In a recent post, I shared that I opted to end the year with my Honors Precalculus students making some short videos to share out their research on a few personal finance topics. We spent a total of 3 class days on this work – 2 days to work with partners and create spreadsheets and/or Google Slide presentations, and 1 day to record the videos. Tonight, for the last night’s homework assignment, I asked everyone to watch each other’s videos and add to a discussion thread about what they saw. A few excerpts are below:
“I had heard a lot of the terms you discussed in your video before, but I wasn’t sure exactly what they meant. It was helpful to see all the different loan types organized in one place because it made them easier to compare. I also really liked the case study because that is something that is really applicable to a lot of students. I was very surprised by the table in the Perkins loan tab that showed how much total money you pay based on the length of the loan; I did not realize the total amount of money increases that much as you extend the length of your loan.”
“I thought your video was really cool. Student loans are a very applicable topic to our age group, and it was nice to get to learn more about them. With this presidential election, I know there’s been a decent bit of talk about student loans among the various candidates, but I don’t know a ton of details. It would be interesting to consider the various presidential candidates and their positions on student loans, and then take another look at the numbers like you guys did.”
“I really like how you not only explained what a Roth IRA and a 401k are, but you also explained the math behind part of the Roth IRA. I liked the slide where you talk about the math behind doubling your money every 7 years and found the spreadsheet very informative. I also really liked how you created a hypothetical situation, because it allowed me to understand the whole process even better. It was really helpful when you explained how you created the spreadsheet for the hypothetical person (i.e. talking through each cell)”
“I never thought that there could be a such thing as good credit, so that was interesting. In my project, there was a little talk about credit, but I didn’t know what that really meant until now so this was very helpful.”
“I learned a lot about how retirement planning works for different people in different financial positions. I learned what Roth IRA and 401k were and how they are used to saving money for later use. It’s cool that your Roth IRA money doubles every 7 years, and it seems to be easier to withdraw money from this account setup. The change in time of when people start saving is crazy to how much money they can lose from starting just a couple years later. The huge spreadsheet you guys made really helped me understand how retirement savings work per year and per individual. If can get an extra 240k by saving 10 years earlier, it makes me want to start saving now!”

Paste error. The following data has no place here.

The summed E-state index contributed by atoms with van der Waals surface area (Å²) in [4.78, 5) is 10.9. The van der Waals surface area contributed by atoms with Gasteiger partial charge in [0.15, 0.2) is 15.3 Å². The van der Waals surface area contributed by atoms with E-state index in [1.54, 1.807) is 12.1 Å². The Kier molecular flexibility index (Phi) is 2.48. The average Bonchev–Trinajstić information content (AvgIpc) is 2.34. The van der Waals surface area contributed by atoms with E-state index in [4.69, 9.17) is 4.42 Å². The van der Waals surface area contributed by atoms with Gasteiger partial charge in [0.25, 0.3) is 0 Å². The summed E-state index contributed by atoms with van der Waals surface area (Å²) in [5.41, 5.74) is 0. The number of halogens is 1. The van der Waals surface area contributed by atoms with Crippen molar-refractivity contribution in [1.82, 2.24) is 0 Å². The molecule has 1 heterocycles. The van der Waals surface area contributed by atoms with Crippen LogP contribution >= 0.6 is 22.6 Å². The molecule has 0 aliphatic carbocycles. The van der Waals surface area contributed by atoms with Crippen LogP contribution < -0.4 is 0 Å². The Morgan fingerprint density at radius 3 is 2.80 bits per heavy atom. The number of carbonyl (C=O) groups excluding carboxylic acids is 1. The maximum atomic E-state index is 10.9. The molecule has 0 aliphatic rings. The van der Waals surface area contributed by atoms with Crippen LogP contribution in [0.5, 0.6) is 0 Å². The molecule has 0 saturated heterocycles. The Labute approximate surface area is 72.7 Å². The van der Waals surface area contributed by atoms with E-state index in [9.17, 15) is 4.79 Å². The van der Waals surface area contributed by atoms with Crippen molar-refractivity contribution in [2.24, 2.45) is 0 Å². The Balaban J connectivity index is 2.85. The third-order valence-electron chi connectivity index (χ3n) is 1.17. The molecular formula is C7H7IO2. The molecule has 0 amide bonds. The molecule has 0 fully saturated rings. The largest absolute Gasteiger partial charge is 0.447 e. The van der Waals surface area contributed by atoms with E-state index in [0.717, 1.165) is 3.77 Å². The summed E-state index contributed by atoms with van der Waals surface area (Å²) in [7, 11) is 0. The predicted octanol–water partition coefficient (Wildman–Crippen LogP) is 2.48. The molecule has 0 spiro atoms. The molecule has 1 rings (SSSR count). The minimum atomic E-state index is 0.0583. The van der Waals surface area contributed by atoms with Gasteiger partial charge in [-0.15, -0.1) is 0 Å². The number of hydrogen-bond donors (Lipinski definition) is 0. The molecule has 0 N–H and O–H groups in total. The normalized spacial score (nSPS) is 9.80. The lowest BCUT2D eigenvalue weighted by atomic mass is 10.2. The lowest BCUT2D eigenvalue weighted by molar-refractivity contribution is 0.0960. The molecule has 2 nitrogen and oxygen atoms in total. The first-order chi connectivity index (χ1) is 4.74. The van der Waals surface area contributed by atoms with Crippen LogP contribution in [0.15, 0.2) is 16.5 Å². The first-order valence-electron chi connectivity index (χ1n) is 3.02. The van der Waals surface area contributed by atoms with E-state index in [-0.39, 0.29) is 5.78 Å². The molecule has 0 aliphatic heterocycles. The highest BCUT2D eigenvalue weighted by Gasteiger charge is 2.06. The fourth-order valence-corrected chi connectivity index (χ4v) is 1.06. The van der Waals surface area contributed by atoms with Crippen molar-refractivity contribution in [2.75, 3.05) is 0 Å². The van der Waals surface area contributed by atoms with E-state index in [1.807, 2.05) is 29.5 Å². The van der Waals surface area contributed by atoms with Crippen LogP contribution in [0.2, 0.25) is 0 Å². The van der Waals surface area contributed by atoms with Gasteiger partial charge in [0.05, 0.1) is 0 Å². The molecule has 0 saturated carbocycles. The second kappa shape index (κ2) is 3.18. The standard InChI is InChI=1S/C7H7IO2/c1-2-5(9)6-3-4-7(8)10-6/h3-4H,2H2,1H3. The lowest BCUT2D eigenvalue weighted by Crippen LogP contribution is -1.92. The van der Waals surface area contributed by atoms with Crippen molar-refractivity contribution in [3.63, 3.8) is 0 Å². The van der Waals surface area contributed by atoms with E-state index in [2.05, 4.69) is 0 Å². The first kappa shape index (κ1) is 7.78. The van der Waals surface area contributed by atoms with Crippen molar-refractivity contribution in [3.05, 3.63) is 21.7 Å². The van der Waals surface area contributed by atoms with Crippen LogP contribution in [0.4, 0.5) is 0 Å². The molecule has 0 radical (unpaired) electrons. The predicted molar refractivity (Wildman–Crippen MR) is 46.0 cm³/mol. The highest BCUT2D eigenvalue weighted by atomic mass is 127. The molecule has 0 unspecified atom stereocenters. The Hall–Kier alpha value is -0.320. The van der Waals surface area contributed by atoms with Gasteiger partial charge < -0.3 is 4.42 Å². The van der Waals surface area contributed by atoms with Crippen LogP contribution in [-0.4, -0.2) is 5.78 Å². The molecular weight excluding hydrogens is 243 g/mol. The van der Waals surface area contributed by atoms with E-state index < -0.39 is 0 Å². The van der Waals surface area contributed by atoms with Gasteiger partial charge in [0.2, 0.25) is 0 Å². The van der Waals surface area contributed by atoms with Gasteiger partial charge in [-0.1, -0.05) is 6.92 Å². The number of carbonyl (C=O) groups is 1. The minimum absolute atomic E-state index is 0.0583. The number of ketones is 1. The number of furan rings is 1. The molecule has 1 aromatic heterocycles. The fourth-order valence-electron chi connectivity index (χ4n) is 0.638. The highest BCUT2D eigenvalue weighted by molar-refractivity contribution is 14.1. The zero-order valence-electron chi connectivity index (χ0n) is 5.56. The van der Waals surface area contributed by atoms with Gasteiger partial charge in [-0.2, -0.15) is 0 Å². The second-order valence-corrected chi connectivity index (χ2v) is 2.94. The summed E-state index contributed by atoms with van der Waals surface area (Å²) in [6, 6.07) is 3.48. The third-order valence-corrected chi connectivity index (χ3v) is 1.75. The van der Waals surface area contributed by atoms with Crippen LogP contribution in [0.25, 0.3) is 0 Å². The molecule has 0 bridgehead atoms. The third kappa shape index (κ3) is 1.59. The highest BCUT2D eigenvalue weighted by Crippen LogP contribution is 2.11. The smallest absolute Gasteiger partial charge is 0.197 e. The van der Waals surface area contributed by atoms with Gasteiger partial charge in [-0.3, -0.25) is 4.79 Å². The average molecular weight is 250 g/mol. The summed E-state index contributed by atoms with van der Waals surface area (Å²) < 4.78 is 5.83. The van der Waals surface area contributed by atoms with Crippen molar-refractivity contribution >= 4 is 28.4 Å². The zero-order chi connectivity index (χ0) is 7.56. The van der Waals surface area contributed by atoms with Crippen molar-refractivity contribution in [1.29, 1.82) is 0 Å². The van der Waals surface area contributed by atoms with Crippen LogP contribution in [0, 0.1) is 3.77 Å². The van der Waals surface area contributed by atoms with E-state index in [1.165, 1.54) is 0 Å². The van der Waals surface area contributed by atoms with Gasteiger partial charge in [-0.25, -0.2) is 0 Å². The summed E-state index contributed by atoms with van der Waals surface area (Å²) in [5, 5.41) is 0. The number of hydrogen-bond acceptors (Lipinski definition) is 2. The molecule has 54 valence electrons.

This was such a great way to end the year – hearing student voices share what they learned. I had hesitated to assign homework for the last day of school, but I did like ending with this project. I think the students learned a lot from their own research, and learned from each other. It makes me feel much better about sending these students off to future math studies, having taken the time to do this important work.
One of the last points that struck me were the variety of learning opportunities in this mini-project, which I added not expecting to use many of the math skills we worked on this year. I decided I felt okay about that. Nevertheless, there were a variety of useful ways that students were using and improving upon their skills in the math classroom (and beyond), including:
- practice working a project with a partner
- first time use of Screencastify to make short videos
- another opportunity for students to share their work with a larger audience than just me
- virtual discussions happening outside of class time, which will make tomorrow’s class even better
- homework assignment which will take a finite amount of time (the total length of all videos plus about 15 minutes total for discussion posts)
- more savvy use of well-labeled spreadsheets with absolute cell references and formulae, to allow the user to consider a variety of scenarios
- looking at patterns in data and trying to explain what might be happening and why (in real life) – one group was looking at consecutive differences to understand growth rates
- explaining math catch phrases, such as the claim that “Roth IRAs double in 7 years.” Seeing the (basic) math behind that makes it crystal clear.
I’m sure there is more to add to this list that I’ve forgotten. Overall, I feel like I made a step in the right direction, for the first time in a very long time, where the students were considering questions to which they wanted to know the answer.